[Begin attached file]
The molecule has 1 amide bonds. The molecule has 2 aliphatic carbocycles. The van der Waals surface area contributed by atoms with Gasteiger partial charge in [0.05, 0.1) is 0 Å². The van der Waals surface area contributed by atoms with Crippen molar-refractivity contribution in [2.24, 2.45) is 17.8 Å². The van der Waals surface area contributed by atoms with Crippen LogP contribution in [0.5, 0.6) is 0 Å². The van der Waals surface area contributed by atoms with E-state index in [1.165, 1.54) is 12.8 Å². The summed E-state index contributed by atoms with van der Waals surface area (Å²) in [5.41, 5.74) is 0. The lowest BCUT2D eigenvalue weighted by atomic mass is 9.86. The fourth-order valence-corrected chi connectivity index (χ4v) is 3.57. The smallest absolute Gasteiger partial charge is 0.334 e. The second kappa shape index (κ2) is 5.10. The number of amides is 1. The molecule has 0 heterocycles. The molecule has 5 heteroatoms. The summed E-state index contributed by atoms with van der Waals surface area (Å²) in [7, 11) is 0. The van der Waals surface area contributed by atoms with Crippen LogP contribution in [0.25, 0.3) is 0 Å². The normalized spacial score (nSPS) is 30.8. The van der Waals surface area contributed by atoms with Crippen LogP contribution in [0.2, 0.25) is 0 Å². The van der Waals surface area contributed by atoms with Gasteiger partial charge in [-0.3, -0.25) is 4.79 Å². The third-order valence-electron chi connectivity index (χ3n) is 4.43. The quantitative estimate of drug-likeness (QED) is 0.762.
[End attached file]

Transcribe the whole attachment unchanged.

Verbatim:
The molecule has 1 amide bonds. The molecule has 2 aliphatic carbocycles. The van der Waals surface area contributed by atoms with Gasteiger partial charge in [0.05, 0.1) is 0 Å². The van der Waals surface area contributed by atoms with Crippen molar-refractivity contribution in [2.24, 2.45) is 17.8 Å². The van der Waals surface area contributed by atoms with Crippen LogP contribution in [0.5, 0.6) is 0 Å². The van der Waals surface area contributed by atoms with E-state index in [1.165, 1.54) is 12.8 Å². The summed E-state index contributed by atoms with van der Waals surface area (Å²) in [5.41, 5.74) is 0. The lowest BCUT2D eigenvalue weighted by atomic mass is 9.86. The fourth-order valence-corrected chi connectivity index (χ4v) is 3.57. The smallest absolute Gasteiger partial charge is 0.334 e. The second kappa shape index (κ2) is 5.10. The number of amides is 1. The molecule has 0 heterocycles. The molecule has 5 heteroatoms. The summed E-state index contributed by atoms with van der Waals surface area (Å²) in [7, 11) is 0. The van der Waals surface area contributed by atoms with Crippen LogP contribution in [0.25, 0.3) is 0 Å². The normalized spacial score (nSPS) is 30.8. The van der Waals surface area contributed by atoms with Crippen LogP contribution in [0.2, 0.25) is 0 Å². The van der Waals surface area contributed by atoms with Gasteiger partial charge in [-0.3, -0.25) is 4.79 Å². The third-order valence-electron chi connectivity index (χ3n) is 4.43. The quantitative estimate of drug-likeness (QED) is 0.762.